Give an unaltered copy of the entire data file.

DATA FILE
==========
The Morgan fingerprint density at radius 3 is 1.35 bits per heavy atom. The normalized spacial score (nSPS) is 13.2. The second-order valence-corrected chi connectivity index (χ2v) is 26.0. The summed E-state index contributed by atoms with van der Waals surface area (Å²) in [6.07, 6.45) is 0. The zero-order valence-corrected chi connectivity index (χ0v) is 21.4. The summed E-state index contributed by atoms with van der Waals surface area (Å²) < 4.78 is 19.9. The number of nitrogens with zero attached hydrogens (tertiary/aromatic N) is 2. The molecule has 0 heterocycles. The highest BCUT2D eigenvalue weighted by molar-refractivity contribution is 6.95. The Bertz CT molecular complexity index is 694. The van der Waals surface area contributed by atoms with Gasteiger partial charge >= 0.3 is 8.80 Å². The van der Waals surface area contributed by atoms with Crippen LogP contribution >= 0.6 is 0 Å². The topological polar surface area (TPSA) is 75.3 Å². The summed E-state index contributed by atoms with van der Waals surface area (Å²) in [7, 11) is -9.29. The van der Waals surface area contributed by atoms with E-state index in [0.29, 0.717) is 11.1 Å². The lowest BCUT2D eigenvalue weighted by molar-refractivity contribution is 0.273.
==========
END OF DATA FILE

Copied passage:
The Morgan fingerprint density at radius 3 is 1.35 bits per heavy atom. The normalized spacial score (nSPS) is 13.2. The second-order valence-corrected chi connectivity index (χ2v) is 26.0. The summed E-state index contributed by atoms with van der Waals surface area (Å²) in [6.07, 6.45) is 0. The zero-order valence-corrected chi connectivity index (χ0v) is 21.4. The summed E-state index contributed by atoms with van der Waals surface area (Å²) < 4.78 is 19.9. The number of nitrogens with zero attached hydrogens (tertiary/aromatic N) is 2. The molecule has 0 heterocycles. The highest BCUT2D eigenvalue weighted by molar-refractivity contribution is 6.95. The Bertz CT molecular complexity index is 694. The van der Waals surface area contributed by atoms with Gasteiger partial charge >= 0.3 is 8.80 Å². The van der Waals surface area contributed by atoms with Crippen LogP contribution >= 0.6 is 0 Å². The topological polar surface area (TPSA) is 75.3 Å². The summed E-state index contributed by atoms with van der Waals surface area (Å²) in [7, 11) is -9.29. The van der Waals surface area contributed by atoms with E-state index in [0.29, 0.717) is 11.1 Å². The lowest BCUT2D eigenvalue weighted by molar-refractivity contribution is 0.273.